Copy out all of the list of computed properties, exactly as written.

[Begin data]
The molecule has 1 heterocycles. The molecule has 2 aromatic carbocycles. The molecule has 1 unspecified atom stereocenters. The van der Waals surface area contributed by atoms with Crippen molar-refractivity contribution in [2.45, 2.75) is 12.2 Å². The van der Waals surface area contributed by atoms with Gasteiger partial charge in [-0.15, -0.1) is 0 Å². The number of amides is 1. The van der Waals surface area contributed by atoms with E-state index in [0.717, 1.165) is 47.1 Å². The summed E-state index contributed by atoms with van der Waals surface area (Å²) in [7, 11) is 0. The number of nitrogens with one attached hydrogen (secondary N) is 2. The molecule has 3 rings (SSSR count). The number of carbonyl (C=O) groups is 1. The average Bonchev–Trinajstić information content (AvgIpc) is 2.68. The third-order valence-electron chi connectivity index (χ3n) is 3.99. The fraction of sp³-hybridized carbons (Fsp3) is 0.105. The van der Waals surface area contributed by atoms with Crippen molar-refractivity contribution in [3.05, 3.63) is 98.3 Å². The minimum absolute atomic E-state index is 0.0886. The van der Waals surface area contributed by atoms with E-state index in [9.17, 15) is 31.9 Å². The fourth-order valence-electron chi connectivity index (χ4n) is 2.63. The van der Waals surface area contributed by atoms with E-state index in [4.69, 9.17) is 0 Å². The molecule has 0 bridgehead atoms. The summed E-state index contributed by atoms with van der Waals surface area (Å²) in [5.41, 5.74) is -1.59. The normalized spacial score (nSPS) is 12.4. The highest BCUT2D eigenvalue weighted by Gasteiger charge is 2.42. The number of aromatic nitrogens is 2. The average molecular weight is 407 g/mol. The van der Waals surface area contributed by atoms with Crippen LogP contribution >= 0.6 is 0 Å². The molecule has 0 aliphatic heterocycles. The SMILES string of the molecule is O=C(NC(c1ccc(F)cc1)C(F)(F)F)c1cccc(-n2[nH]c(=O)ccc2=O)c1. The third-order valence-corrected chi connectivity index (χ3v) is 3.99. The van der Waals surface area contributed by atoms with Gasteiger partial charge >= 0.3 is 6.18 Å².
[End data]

The molecule has 1 heterocycles. The molecule has 2 aromatic carbocycles. The molecule has 1 unspecified atom stereocenters. The van der Waals surface area contributed by atoms with Crippen molar-refractivity contribution in [2.45, 2.75) is 12.2 Å². The van der Waals surface area contributed by atoms with Gasteiger partial charge in [-0.15, -0.1) is 0 Å². The number of amides is 1. The van der Waals surface area contributed by atoms with E-state index in [0.717, 1.165) is 47.1 Å². The summed E-state index contributed by atoms with van der Waals surface area (Å²) in [7, 11) is 0. The number of nitrogens with one attached hydrogen (secondary N) is 2. The molecule has 3 rings (SSSR count). The number of carbonyl (C=O) groups is 1. The average Bonchev–Trinajstić information content (AvgIpc) is 2.68. The third-order valence-electron chi connectivity index (χ3n) is 3.99. The fraction of sp³-hybridized carbons (Fsp3) is 0.105. The van der Waals surface area contributed by atoms with Crippen molar-refractivity contribution in [3.05, 3.63) is 98.3 Å². The minimum absolute atomic E-state index is 0.0886. The van der Waals surface area contributed by atoms with E-state index in [9.17, 15) is 31.9 Å². The fourth-order valence-electron chi connectivity index (χ4n) is 2.63. The van der Waals surface area contributed by atoms with E-state index in [4.69, 9.17) is 0 Å². The molecule has 0 bridgehead atoms. The summed E-state index contributed by atoms with van der Waals surface area (Å²) in [5.41, 5.74) is -1.59. The normalized spacial score (nSPS) is 12.4. The highest BCUT2D eigenvalue weighted by Gasteiger charge is 2.42. The number of aromatic nitrogens is 2. The average molecular weight is 407 g/mol. The van der Waals surface area contributed by atoms with Crippen LogP contribution >= 0.6 is 0 Å². The molecule has 0 aliphatic heterocycles. The SMILES string of the molecule is O=C(NC(c1ccc(F)cc1)C(F)(F)F)c1cccc(-n2[nH]c(=O)ccc2=O)c1. The third-order valence-corrected chi connectivity index (χ3v) is 3.99. The van der Waals surface area contributed by atoms with Gasteiger partial charge >= 0.3 is 6.18 Å².